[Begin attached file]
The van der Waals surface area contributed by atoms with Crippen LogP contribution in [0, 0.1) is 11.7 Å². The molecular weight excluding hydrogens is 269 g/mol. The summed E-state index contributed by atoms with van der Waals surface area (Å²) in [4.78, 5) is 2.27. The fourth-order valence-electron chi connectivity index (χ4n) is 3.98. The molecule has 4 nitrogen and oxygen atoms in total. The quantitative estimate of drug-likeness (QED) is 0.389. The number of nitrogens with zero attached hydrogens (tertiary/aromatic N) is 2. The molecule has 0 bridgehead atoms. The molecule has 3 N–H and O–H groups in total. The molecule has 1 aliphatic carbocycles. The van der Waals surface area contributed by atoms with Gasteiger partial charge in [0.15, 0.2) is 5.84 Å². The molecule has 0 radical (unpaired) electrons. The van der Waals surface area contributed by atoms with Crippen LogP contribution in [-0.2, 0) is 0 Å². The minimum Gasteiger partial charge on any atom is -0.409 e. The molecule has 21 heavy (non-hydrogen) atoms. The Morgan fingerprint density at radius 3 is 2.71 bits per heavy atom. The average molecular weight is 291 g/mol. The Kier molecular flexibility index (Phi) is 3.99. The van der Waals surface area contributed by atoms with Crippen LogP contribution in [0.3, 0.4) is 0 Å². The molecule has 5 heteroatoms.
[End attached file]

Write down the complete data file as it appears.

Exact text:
The van der Waals surface area contributed by atoms with Crippen LogP contribution in [0, 0.1) is 11.7 Å². The molecular weight excluding hydrogens is 269 g/mol. The summed E-state index contributed by atoms with van der Waals surface area (Å²) in [4.78, 5) is 2.27. The fourth-order valence-electron chi connectivity index (χ4n) is 3.98. The molecule has 4 nitrogen and oxygen atoms in total. The quantitative estimate of drug-likeness (QED) is 0.389. The number of nitrogens with zero attached hydrogens (tertiary/aromatic N) is 2. The molecule has 0 bridgehead atoms. The molecule has 3 N–H and O–H groups in total. The molecule has 1 aliphatic carbocycles. The van der Waals surface area contributed by atoms with Gasteiger partial charge in [0.15, 0.2) is 5.84 Å². The molecule has 0 radical (unpaired) electrons. The van der Waals surface area contributed by atoms with Crippen LogP contribution in [-0.2, 0) is 0 Å². The minimum Gasteiger partial charge on any atom is -0.409 e. The molecule has 21 heavy (non-hydrogen) atoms. The Morgan fingerprint density at radius 3 is 2.71 bits per heavy atom. The average molecular weight is 291 g/mol. The Kier molecular flexibility index (Phi) is 3.99. The van der Waals surface area contributed by atoms with Crippen LogP contribution in [0.3, 0.4) is 0 Å². The molecule has 5 heteroatoms.